What is the Compulsory Pre-Action Protocol?
A set of mandatory rules which should be followed during the course of a personal injury claim in Scotland prior to the raising of Court proceedings.
Which type of cases does it apply to?
All accidents occurring on or after 28 November 2016 with a value of up to £25,000 excluding clinical or professional negligence and disease claims.
What is the aim?
To encourage parties to engage with each other and attempt to resolve the claim using the protocol procedure without the need for court proceedings.
What are the timescales?
Each claim is different and dealt with on its own merits however in general terms;
- The start of the process is when the pursuer issues a claim form to the defender
- Defender then acknowledges the claim form within 21 days of receipt
- Defender investigates the claim and issues a response within three months after receipt of the claim form. This means it can be around 4 months before a decision is received from the defender
- If liability (responsibility) for the accident is admitted by the Defender, the pursuer responds by issuing a statement of valuation of claim to the Defender as soon as possible. How does that happen?
- In order to do so the Pursuer may require to in gather medical records (which can take around 40 days) and supporting documentation before arranging a medical examination with an appropriate expert
- The Pursuer may require to attend an examination with the expert and thereafter a report is completed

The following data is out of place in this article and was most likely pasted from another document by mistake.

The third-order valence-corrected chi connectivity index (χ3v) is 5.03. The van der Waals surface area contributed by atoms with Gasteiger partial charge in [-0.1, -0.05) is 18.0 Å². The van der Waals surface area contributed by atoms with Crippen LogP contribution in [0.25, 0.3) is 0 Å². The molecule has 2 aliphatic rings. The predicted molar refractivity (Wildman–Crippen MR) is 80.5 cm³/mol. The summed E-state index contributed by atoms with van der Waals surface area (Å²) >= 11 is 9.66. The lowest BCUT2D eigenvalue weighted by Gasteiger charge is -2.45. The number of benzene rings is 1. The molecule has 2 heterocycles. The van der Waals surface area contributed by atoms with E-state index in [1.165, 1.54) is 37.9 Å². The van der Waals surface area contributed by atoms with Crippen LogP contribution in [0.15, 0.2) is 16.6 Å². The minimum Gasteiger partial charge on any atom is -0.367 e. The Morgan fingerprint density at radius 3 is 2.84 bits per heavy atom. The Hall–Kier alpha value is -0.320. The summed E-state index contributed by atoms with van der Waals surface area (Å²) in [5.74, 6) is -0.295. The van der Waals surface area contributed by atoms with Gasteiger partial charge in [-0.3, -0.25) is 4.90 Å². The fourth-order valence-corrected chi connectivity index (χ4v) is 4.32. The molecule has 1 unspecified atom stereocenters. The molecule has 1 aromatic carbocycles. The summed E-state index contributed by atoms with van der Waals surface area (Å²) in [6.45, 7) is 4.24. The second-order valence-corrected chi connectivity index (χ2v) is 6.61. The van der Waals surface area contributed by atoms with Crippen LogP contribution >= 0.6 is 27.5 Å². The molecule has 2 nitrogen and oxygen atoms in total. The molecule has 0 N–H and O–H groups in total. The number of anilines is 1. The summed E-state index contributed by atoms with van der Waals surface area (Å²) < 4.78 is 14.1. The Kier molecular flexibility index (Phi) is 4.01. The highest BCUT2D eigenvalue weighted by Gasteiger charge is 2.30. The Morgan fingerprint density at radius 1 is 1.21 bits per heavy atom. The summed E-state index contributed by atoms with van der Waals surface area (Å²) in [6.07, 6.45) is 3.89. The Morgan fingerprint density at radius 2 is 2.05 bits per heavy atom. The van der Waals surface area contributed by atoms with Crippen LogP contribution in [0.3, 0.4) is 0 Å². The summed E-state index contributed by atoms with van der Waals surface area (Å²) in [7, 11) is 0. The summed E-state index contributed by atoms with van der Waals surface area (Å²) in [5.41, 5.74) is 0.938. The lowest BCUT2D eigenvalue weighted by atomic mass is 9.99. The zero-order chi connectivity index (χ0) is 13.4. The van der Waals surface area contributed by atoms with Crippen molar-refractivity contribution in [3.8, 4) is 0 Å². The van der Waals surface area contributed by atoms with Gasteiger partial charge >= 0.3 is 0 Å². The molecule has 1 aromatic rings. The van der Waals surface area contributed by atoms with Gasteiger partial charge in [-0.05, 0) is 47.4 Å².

- Once the medical evidence has been typed up and completed, it is then sent to the Pursuer for their approval
- Once the medical evidence is approved and all documentary evidence collected, a statement of valuation of claim can then be prepared and issued to the Defender
- An offer of settlement must be issued by the defender within 5 weeks from the date of receipt of the statement of valuation of claim
- The pursuer’s representative will provide the pursuer with advice on the offer and discussion the options available before responding to the defender
- The pursuer’s ‘reasoned response’ to the offer must be made within 14 days of receipt of the offer
- There is no set timescale within which the defender must respond to a ‘reasoned response’ (or how many times the parties can go back and forth on an offer) however the protocol confirms that the pursuer must not raise court proceedings until at least 14 days after the defender receives the reasoned response
- If settlement is agreed, payment must be made within five weeks of the settlement agreement being reached
What if the Defender denies responsibility for my accident?
If the defender denies liability or alleges that the pursuer has caused or contributed to the accident by their own actions, the pursuer is free to consider raising Court proceedings if they do not agree with the position of the defenders.
What happens if either party fails to stick to the rules?
There are consequences for failure to comply with the rules. For example where a Court action has been raised following a protocol breach the sheriff is empowered to take a range of actions including making an award of expenses (costs) against a party who is considered to be in breach. The sheriff will consider whether the party has failed without ‘just cause’ to comply with the rules or whether they have unreasonably failed to accept an offer in settlement. Essentially the sheriff can analyse the actions of parties’ prior to the raising of a court action and there are consequences for failure to engage constructively with the protocol.